These condemnations of ancient Chinese and Egyptian inspiration evidently aren't logically watertight. Perhaps pharaohs and emperors and other patrons, who were the ones at whose whim some of the ancient art and architecture survive into the present day, had a rather pedestrian aesthetic and perhaps their guidelines were metaphorical straight-jackets. Their legacy is no realistic reflection on the potential of ancient Chinese and Egyptians on the whole.

'Nankow Pass: Gate of the Great Wall'
in China, its Marvel and Mystery
T. Hodgson Liddell, New York: J. Lane Co. (1910)
via Wikimedia Commons


*

But I like Voltaire's skepticism of the pyramids' purpose. (And his reduction of e.g. the Great Wall of China to the embodiment of 'a great patience in the peoples.') I grew up reading about Ancient Egypt, watching televised documentaries, exploring the dynasties in school and briefly in university; all, reverentially. Less rosily, I was taught or told as an urban legend, if I remember correctly, that the Great Wall of China was built so brutally that the bones of the workers are trapped within the stones — a mirror of the Canadian Pacific Railway in the country where I grew up, where (in the 19th century) around a thousand Chinese guest workers were killed by dynamite as well as by other dangers and privations.* But what good did building the pyramids, the mastabas and the Sphinx achieve? Is uncritical admiration for them out of keeping with our respect for democratic principles and the rights of the individual? (It's true, of course, that Egyptians who were oppressed 4,000 or more years ago would have fared no better if our generation were perfectly skeptical and enlightened about the monumental building initiatives of their day.) Perhaps our thoughtless amazement at the monuments of ancient Egypt is a clue that we are more attracted to pharaonical, and other, dictatorships than we'd like to think.


1 Voltaire's Philosophical Dictionary, "Ancients and Moderns"
Selected and Translated by H. I. Woolf
Mineola, NY: Dover Publications (2010), pp. 18-19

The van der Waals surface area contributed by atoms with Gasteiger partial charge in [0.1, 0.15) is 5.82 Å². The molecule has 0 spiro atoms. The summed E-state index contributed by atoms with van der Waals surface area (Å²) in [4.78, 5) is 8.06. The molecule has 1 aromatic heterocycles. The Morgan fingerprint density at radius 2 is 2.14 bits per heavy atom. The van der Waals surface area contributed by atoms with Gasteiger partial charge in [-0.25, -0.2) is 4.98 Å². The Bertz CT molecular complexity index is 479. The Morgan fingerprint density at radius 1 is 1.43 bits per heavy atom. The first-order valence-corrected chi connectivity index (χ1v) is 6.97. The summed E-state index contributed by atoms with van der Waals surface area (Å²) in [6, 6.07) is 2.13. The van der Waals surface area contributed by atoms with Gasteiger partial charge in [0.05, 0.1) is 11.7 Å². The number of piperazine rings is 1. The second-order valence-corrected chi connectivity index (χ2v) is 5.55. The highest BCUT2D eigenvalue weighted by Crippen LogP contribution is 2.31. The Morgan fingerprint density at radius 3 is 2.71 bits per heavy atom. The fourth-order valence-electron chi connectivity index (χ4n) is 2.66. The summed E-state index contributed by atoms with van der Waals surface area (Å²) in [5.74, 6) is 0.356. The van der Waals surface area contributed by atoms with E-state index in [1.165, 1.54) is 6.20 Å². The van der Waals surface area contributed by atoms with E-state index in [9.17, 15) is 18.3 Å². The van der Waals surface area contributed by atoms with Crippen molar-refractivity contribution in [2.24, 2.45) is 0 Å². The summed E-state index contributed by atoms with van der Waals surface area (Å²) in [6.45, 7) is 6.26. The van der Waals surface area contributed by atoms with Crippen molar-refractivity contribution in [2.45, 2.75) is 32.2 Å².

° Original French:
Les Chinois, plus de deux cents ans avant notre ère vulgaire, contruisirent cette grande muraille qui n'a pu les sauver de l'invasion des Tartares. Les Égyptiens, trois mille ans auparavant, avaient surchargé la terre de leurs étonnantes pyramides, qui avaient environ quatre-vingt-dix mille pieds carrés de base. Personne ne doute que si on voulait entreprendre aujourd'hui ces inutiles ouvrages, on n'en vînt aisément à bout en prodiguant beaucoup d'argent. La grande muraille de la Chine est un monument de la crainte; les pyramides sont des monuments de la vanité et de la superstition. Les unes et les autres attestent une grande patience dans les peuples, mais aucun génie supérieur. Ni les Chinois, ni les Égyptiens n'auraient pu faire seulement une statue telle que nos sculpteurs en forment aujourd'hui.
From: Oeuvres complètes de Voltaire, vol. VII, Paris: Furne et Cie. (1947), p. 102
[Google Books]

* "A quiz for Joe Oliver: How many died building CPR?" [Globe and Mail]
by Michael Babad, January 10, 2012

Friday, February 16, 2018

Keats's Charactery

John Keats was notoriously young, twenty-five years old when he died of tuberculosis in Rome, and at that time he was not basking in the venerable twilight of an acknowledged poetic master. He was, to some contemporaries, an upstart, and his readers partly ridiculed him.

I think it makes sense that the work he did influenced him to foreboding and a preoccupation with death, because besides writing poetry he also worked as a surgeon. His poem "When I have Fears that I may Cease to Be" I remember from Grade 12 English Literature class as a time-overleaping twin to John Milton's earlier 17th-century sonnet "When I Consider How My Light is Spent"; and it is a prime example of the poet's foreboding strain.

"Portrait of Keats, listening to a nightingale on Hampstead Heath"
Joseph Severn (ca. 1845)
via Wikimedia Commons